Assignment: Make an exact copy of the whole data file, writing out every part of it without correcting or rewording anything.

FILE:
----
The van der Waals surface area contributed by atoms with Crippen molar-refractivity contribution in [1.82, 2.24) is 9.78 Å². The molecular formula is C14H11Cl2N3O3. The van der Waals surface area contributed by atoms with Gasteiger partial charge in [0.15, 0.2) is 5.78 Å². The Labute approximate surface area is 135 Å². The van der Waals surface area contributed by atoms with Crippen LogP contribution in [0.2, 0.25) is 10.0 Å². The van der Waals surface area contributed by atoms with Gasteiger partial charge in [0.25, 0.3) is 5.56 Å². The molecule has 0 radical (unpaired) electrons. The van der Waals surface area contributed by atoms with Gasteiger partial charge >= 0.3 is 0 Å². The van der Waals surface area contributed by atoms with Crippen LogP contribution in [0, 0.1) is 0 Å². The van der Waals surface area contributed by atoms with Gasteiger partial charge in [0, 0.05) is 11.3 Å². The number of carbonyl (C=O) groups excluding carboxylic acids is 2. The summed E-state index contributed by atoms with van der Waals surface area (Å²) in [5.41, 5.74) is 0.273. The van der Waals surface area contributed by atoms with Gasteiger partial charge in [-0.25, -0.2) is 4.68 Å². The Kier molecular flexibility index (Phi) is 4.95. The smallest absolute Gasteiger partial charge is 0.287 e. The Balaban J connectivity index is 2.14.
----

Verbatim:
The van der Waals surface area contributed by atoms with Crippen molar-refractivity contribution in [1.82, 2.24) is 9.78 Å². The molecular formula is C14H11Cl2N3O3. The van der Waals surface area contributed by atoms with Gasteiger partial charge in [0.15, 0.2) is 5.78 Å². The Labute approximate surface area is 135 Å². The van der Waals surface area contributed by atoms with Crippen LogP contribution in [0.2, 0.25) is 10.0 Å². The van der Waals surface area contributed by atoms with Gasteiger partial charge in [0.25, 0.3) is 5.56 Å². The molecule has 0 radical (unpaired) electrons. The van der Waals surface area contributed by atoms with Gasteiger partial charge >= 0.3 is 0 Å². The van der Waals surface area contributed by atoms with Crippen LogP contribution in [0, 0.1) is 0 Å². The van der Waals surface area contributed by atoms with Gasteiger partial charge in [0, 0.05) is 11.3 Å². The number of carbonyl (C=O) groups excluding carboxylic acids is 2. The summed E-state index contributed by atoms with van der Waals surface area (Å²) in [5.41, 5.74) is 0.273. The van der Waals surface area contributed by atoms with Gasteiger partial charge in [-0.25, -0.2) is 4.68 Å². The Kier molecular flexibility index (Phi) is 4.95. The smallest absolute Gasteiger partial charge is 0.287 e. The Balaban J connectivity index is 2.14.